Four Pillars Part 3: Global Health Equity

August 29, 2022

Over the past several months, I’ve been sharing more about GHC’s four focus areas of work — our “pillars,” as we refer to them. So far, I’ve written about three of them the collective need for strong and effective multilaterals, and GHC’s belief in the necessity of shifting the global health security narrative to be more holistic and human-centered. Health equity is the pillar that, in my view, underpins all of the others. We can infuse the other pillars with as many resources, meetings and consultations, and guidance documents as we want. But unless we tackle the issue of health equity, we will be hard-pressed to make sustainable change. We must truly shift our thinking and actions to reflect the idea that health for some is not good enough — it’s essential that everyone has an equitable opportunity to be as healthy as possible. Unless we do, we will continue to struggle to make progress on global health goals, including the other three pillars of GHC’s work.

I likely don’t need to recite history or statistics with this community. The conversation around decolonization, the need to put local communities in the driving seat, and the systemic racism that pervades international development — including global health — has been happening for quite some time. This conversation has been amplified throughout the global response to COVID-19, as disparities that have existed for centuries have been highlighted. There has been a definitive uptick in how often the global health community emphasizes the importance of equity. This open conversation is an important step in making change. But is it all talk or are we truly moving the needle?   

Today, social determinants of health — such as education, access to decent housing, and the ability to afford nutritious foods — are responsible for up to 70% of the variation in individuals’ health outcomes. Barriers to these essential components of health are preventing the poorest and most marginalized populations from accessing quality healthcare, leading to an increased risk for diseases, health conditions, and mental health issues. Discriminatory systems and structures that drive inequitable policies, budgets, and services only reinforce these barriers to care; true health equity cannot be achieved without dismantling these systems.

The world was behind in making global health equity a reality even before the pandemic, but we’ve lost further ground in the past two years. For example:

  • Already weak health systems were overwhelmed by COVID. With under-funded and under-prioritized healthcare systems and insufficient investment in human resources, the most devastating impacts of COVID-19 have been in low- and middle-income countries.
  • The role of civil society organizations (CSOs) in supporting communities during the pandemic has been vitally important. Yet, CSOs serving the most impacted groups have largely been excluded from national and global pandemic responses and recovery, including in the Access to COVID-19 Tools (ACT) Accelerator (ACT-A) and the Pandemic Treaty negotiations.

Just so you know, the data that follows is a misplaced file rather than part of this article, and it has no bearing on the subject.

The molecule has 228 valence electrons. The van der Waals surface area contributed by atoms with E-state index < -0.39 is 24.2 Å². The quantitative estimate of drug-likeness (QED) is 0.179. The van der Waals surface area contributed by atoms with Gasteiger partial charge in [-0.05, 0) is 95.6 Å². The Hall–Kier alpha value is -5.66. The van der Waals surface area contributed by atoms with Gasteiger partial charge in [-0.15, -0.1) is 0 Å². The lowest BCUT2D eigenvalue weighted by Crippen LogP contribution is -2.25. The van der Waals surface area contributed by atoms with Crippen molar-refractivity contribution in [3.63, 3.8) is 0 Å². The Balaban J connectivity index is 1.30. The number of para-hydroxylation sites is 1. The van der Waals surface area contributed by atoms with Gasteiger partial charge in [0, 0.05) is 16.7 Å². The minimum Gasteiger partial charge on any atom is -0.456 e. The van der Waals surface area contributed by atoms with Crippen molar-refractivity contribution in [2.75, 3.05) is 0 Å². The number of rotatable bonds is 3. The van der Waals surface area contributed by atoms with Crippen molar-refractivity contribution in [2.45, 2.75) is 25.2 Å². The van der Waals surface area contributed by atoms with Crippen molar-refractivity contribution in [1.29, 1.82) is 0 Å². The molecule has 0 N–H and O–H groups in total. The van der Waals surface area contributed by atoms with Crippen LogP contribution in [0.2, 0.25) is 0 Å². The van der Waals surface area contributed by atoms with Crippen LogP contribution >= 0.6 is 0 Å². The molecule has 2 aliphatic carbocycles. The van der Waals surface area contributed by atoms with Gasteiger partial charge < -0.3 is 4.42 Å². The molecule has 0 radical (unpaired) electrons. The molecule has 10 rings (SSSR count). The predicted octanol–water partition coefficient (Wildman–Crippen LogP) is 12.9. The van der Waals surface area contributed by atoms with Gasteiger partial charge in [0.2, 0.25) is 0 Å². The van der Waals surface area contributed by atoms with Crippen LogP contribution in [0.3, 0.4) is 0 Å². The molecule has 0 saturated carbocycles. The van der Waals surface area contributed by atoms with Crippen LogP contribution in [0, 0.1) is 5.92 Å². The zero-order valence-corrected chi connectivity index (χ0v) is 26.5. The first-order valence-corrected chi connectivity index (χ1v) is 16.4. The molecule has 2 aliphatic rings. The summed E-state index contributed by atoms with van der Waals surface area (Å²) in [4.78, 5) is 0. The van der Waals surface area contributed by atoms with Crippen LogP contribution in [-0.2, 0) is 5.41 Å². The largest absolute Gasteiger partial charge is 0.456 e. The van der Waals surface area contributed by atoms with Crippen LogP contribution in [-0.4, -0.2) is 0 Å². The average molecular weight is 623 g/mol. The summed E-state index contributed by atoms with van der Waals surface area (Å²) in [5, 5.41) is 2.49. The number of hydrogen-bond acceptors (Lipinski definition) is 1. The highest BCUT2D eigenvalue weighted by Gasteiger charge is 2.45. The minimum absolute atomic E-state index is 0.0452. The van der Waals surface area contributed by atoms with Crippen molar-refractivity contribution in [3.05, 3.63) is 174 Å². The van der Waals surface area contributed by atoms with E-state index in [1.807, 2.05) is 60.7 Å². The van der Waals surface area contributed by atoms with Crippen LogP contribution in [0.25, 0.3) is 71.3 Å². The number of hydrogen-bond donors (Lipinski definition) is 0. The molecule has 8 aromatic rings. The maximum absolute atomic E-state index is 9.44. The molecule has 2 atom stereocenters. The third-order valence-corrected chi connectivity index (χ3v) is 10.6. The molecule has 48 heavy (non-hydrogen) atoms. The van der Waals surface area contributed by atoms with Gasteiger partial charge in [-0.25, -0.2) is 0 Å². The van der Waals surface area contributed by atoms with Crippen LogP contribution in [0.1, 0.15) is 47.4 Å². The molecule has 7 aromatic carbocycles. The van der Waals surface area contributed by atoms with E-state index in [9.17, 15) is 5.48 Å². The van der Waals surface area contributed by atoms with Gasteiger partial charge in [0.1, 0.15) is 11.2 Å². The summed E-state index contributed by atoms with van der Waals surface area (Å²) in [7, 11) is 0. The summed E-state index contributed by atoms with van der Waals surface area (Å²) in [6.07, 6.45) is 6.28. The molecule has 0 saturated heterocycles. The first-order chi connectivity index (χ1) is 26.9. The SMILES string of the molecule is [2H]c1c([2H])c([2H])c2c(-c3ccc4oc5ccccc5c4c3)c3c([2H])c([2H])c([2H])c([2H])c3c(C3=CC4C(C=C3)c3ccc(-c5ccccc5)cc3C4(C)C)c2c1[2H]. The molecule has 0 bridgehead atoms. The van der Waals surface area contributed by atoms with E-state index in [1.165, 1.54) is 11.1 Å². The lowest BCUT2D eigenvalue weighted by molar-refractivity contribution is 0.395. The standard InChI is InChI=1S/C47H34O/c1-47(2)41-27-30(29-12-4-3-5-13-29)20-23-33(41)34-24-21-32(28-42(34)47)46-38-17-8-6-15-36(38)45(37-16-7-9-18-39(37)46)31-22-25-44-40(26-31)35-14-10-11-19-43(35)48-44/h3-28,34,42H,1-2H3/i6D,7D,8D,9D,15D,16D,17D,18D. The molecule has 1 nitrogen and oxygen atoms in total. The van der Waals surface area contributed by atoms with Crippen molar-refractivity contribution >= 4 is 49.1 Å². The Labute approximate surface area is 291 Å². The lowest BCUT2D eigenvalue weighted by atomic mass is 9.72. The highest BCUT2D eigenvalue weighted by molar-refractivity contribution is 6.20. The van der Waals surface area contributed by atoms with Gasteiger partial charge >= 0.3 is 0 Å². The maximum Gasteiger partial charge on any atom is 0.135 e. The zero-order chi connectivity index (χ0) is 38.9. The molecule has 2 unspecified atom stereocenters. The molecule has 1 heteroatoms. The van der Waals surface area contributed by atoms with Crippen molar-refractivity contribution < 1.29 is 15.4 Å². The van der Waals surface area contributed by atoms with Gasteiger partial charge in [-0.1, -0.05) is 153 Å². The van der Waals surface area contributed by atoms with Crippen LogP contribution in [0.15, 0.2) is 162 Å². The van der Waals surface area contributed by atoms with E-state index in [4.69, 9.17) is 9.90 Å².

• Community health systems play an essential role in enabling hard-to-reach and marginalized groups’ access to healthcare, never more so than in times of crisis. Yet, community health systems are under-funded and under-prioritized in health financing. They are left on the outskirts of broader health systems rather than in the lead, where they rightly should be.
  • Women make up the majority of the global health workforce. They are on the frontlines of the COVID response and, therefore, at far greater risk of infection. Yet, global health governance continues to be led by men, with women holding only 25% of leadership roles in health.

We need to reframe the global health equity agenda to focus on the foundational causes of health inequalities. We no longer have time to waste.  To have any hope of making global health equity a reality, actionable steps must be taken immediately:

  • We must break down obstacles—such as poverty, racism, discrimination, and stigma—that continue to adversely affect those who are marginalized and unable to access care. One way to do this is by addressing the lack of data on the most marginalized populations. Disaggregated data allows us to track and address the underlying problems and social determinants that affect them. It also helps us to create culturally appropriate responses to health problems. Without this data, these populations, and the ongoing health disparities that impact them, remain largely invisible.
  • As funding and policy decisions are made, key affected populations must play a leading role in developing the solutions that will work best in their unique community contexts. 
  • We must shift the balance of power so that global health planning, programming, and resourcing decisions are community-led. Financing for health systems strengthening, especially at the community level, must be scaled up. This includes investing in community health workers who should be at the heart of healthcare program planning; they have the field experience to make the most effective and community-oriented programmatic decisions. 
  • Women must be included as key representatives in global and national health decision-making processes, and they must be compensated fairly for their work, including in pandemic response and recovery teams. Women’s voices must be heard, respected, and prioritized.

In order to achieve health equity, we have to break down the obstacles that continue to adversely affect those who are marginalized and unable to access care. It’s time to turn talk of global health equity into action. 

All the best,
Elisha Dunn-Georgiou